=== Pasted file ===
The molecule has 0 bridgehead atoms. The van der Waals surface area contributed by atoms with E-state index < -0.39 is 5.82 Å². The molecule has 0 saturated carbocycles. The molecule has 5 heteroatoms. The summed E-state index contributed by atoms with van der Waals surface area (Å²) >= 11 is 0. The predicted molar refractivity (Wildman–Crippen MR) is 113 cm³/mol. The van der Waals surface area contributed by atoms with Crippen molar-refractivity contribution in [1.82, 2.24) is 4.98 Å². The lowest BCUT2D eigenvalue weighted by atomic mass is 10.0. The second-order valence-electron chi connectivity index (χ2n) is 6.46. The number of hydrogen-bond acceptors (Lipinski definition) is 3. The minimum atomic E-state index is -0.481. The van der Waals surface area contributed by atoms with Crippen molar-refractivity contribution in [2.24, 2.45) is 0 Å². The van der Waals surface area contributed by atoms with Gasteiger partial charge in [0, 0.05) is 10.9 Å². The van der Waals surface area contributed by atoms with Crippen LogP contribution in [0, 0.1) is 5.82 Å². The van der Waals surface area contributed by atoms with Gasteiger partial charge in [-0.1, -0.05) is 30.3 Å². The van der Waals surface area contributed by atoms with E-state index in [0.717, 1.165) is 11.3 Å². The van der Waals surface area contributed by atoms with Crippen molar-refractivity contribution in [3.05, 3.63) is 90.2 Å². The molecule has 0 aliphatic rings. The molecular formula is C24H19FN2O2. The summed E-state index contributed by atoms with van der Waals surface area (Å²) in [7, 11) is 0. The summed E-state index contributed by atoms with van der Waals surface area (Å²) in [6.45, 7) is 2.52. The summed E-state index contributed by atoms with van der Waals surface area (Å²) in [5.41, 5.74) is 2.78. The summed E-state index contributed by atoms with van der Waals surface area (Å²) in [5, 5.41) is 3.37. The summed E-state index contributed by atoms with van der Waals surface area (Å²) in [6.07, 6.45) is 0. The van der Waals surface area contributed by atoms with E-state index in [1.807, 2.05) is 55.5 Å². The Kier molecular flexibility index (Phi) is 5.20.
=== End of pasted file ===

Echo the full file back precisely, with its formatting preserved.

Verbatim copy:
The molecule has 0 bridgehead atoms. The van der Waals surface area contributed by atoms with E-state index < -0.39 is 5.82 Å². The molecule has 0 saturated carbocycles. The molecule has 5 heteroatoms. The summed E-state index contributed by atoms with van der Waals surface area (Å²) >= 11 is 0. The predicted molar refractivity (Wildman–Crippen MR) is 113 cm³/mol. The van der Waals surface area contributed by atoms with Crippen molar-refractivity contribution in [1.82, 2.24) is 4.98 Å². The lowest BCUT2D eigenvalue weighted by atomic mass is 10.0. The second-order valence-electron chi connectivity index (χ2n) is 6.46. The number of hydrogen-bond acceptors (Lipinski definition) is 3. The minimum atomic E-state index is -0.481. The van der Waals surface area contributed by atoms with Crippen molar-refractivity contribution in [2.24, 2.45) is 0 Å². The van der Waals surface area contributed by atoms with Gasteiger partial charge in [0, 0.05) is 10.9 Å². The van der Waals surface area contributed by atoms with Crippen LogP contribution in [0, 0.1) is 5.82 Å². The van der Waals surface area contributed by atoms with Gasteiger partial charge in [-0.1, -0.05) is 30.3 Å². The van der Waals surface area contributed by atoms with E-state index in [0.717, 1.165) is 11.3 Å². The van der Waals surface area contributed by atoms with Crippen molar-refractivity contribution in [3.05, 3.63) is 90.2 Å². The molecule has 0 aliphatic rings. The molecular formula is C24H19FN2O2. The summed E-state index contributed by atoms with van der Waals surface area (Å²) in [7, 11) is 0. The summed E-state index contributed by atoms with van der Waals surface area (Å²) in [6.45, 7) is 2.52. The summed E-state index contributed by atoms with van der Waals surface area (Å²) in [5.41, 5.74) is 2.78. The summed E-state index contributed by atoms with van der Waals surface area (Å²) in [5, 5.41) is 3.37. The summed E-state index contributed by atoms with van der Waals surface area (Å²) in [6.07, 6.45) is 0. The van der Waals surface area contributed by atoms with E-state index in [1.807, 2.05) is 55.5 Å². The Kier molecular flexibility index (Phi) is 5.20.